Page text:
wow·​ser ˈwau̇-zər How to pronounce wowser (audio)
chiefly Australia
: an obtrusively puritanical person

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Wowser is a delightful word with an interesting background, though its ultimate origin is unknown. The word first appeared in print in 1899, in the Australian journal Truth, and was instantly popular in Australia. It spread to New Zealand, where it remains in use, and then eventually arrived in England, possibly brought by the Australian troops who served there during World War I. The American writer and editor H. L. Mencken liked "wowser" and attempted to introduce it in the United States. He used the word frequently in American Mercury, the literary magazine he edited. Despite Mencken's efforts the term never truly caught on in American English, though it is used occasionally.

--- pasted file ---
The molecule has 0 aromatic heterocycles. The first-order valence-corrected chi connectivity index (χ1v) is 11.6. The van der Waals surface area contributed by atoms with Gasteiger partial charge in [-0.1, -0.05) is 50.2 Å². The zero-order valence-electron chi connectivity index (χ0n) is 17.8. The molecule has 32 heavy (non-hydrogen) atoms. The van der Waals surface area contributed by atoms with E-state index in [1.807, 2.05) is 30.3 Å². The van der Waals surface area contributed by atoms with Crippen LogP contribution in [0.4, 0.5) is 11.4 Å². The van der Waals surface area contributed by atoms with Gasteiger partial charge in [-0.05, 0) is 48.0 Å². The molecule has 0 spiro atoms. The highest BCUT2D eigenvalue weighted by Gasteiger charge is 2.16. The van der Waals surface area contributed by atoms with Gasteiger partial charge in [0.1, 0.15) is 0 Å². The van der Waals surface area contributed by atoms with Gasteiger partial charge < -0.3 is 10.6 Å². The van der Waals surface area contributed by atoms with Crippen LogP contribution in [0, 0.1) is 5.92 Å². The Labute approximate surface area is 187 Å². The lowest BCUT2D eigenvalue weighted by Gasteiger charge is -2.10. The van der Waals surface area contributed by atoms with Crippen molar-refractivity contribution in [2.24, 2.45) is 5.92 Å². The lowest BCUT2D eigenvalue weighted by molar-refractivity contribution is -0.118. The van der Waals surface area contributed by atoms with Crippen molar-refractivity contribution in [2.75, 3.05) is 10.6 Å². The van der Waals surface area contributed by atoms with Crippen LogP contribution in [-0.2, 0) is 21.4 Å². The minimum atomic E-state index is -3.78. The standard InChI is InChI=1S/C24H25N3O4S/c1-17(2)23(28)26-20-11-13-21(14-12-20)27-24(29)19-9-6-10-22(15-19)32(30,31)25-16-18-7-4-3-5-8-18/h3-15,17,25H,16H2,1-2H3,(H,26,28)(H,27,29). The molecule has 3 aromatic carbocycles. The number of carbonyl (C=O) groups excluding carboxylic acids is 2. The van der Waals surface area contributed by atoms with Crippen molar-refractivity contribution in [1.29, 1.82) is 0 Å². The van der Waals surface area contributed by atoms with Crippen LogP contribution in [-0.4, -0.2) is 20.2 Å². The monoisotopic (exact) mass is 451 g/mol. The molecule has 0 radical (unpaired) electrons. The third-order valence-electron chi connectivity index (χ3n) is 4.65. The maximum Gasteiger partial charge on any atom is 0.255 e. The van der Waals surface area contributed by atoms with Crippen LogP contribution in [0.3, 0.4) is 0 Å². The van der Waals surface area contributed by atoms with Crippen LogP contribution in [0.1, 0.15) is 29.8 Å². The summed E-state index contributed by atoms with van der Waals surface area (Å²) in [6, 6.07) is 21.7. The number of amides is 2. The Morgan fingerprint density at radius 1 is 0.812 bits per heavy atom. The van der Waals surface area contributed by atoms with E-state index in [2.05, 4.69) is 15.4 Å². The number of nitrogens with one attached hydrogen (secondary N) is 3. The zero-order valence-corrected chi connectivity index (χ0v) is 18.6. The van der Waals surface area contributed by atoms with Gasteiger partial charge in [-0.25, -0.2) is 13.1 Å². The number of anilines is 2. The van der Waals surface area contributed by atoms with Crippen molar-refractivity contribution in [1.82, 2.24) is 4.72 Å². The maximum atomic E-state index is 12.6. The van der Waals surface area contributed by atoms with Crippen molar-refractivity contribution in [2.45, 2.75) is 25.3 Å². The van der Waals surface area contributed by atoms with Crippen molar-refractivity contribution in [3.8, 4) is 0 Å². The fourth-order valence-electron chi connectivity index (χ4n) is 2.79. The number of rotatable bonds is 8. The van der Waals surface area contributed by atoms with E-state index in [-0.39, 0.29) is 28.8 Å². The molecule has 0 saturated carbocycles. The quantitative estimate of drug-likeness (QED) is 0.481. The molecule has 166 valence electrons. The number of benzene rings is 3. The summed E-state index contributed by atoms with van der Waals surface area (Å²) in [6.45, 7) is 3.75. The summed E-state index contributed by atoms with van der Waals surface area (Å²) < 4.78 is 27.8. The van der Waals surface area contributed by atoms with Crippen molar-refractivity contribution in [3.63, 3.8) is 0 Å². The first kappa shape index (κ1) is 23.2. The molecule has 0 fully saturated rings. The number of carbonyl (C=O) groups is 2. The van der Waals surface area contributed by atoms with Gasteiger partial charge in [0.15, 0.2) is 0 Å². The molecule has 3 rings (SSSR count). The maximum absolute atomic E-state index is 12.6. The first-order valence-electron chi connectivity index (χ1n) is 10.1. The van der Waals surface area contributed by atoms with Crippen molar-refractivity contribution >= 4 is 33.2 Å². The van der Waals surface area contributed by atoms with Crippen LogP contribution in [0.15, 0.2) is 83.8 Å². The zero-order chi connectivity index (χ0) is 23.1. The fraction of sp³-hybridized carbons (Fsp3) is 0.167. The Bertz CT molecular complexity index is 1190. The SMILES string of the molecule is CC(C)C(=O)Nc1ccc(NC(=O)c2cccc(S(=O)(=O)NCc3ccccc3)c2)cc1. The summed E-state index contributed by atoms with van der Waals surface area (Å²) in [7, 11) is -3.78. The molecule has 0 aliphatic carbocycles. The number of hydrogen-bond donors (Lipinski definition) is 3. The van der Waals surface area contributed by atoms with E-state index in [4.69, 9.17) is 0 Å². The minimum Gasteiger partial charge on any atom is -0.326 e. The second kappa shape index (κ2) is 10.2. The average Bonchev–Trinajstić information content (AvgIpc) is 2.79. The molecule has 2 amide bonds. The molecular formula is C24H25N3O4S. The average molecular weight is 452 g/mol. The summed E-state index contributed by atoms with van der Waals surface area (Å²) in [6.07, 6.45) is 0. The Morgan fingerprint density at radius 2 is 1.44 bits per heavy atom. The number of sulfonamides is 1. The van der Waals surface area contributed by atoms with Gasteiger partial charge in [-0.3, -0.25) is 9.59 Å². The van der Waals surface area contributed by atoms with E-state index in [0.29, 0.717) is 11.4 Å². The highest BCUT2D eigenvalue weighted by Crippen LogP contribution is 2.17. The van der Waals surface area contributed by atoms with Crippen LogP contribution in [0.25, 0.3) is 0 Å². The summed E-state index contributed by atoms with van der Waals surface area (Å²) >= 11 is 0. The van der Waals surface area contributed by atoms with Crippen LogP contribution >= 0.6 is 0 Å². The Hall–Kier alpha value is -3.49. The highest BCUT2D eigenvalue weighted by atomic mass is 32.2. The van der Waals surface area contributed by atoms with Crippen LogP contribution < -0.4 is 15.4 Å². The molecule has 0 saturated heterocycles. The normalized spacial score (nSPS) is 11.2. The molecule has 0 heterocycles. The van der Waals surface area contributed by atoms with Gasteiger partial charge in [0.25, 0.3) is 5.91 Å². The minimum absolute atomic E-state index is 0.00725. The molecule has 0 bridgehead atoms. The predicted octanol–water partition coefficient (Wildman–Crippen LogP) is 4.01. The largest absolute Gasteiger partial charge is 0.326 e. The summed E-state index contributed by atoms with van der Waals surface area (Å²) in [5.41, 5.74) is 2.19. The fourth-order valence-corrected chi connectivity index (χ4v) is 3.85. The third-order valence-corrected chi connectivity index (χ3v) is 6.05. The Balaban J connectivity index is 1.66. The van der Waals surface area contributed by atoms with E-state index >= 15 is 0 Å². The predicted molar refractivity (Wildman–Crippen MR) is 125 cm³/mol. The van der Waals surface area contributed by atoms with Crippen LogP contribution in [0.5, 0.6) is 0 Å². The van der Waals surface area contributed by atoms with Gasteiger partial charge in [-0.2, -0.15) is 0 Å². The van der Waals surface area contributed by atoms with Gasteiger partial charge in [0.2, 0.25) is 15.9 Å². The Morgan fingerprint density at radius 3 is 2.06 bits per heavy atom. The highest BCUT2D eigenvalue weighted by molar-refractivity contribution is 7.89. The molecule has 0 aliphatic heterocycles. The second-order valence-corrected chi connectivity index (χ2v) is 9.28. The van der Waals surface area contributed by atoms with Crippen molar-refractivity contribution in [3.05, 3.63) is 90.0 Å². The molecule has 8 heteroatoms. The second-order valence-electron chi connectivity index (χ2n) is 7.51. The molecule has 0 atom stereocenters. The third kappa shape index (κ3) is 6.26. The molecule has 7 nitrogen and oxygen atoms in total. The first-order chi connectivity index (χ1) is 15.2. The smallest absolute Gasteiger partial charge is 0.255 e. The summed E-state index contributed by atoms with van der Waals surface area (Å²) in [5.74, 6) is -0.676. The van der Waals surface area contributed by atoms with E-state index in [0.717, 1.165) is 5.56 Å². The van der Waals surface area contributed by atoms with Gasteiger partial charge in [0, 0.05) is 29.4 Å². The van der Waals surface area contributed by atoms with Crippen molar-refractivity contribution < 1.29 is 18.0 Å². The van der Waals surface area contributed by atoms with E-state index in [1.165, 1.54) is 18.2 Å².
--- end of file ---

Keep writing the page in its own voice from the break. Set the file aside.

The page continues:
Examples of wowser in a Sentence

wowsers would be well-advised to avoid that steamy new show on TV
Recent Examples on the Web Now, a wowser is commonly someone who looks to crack down on enjoyment. Michelle Elias, New York Times, 27 Feb. 2020

These examples are programmatically compiled from various online sources to illustrate current usage of the word 'wowser.' Any opinions expressed in the examples do not represent those of Merriam-Webster or its editors. Send us feedback about these examples.

Word History


origin unknown

First Known Use

1899, in the meaning defined above

Time Traveler
The first known use of wowser was in 1899


Dictionary Entries Near wowser

Cite this Entry

“Wowser.” Dictionary, Merriam-Webster, Accessed 12 Jun. 2024.

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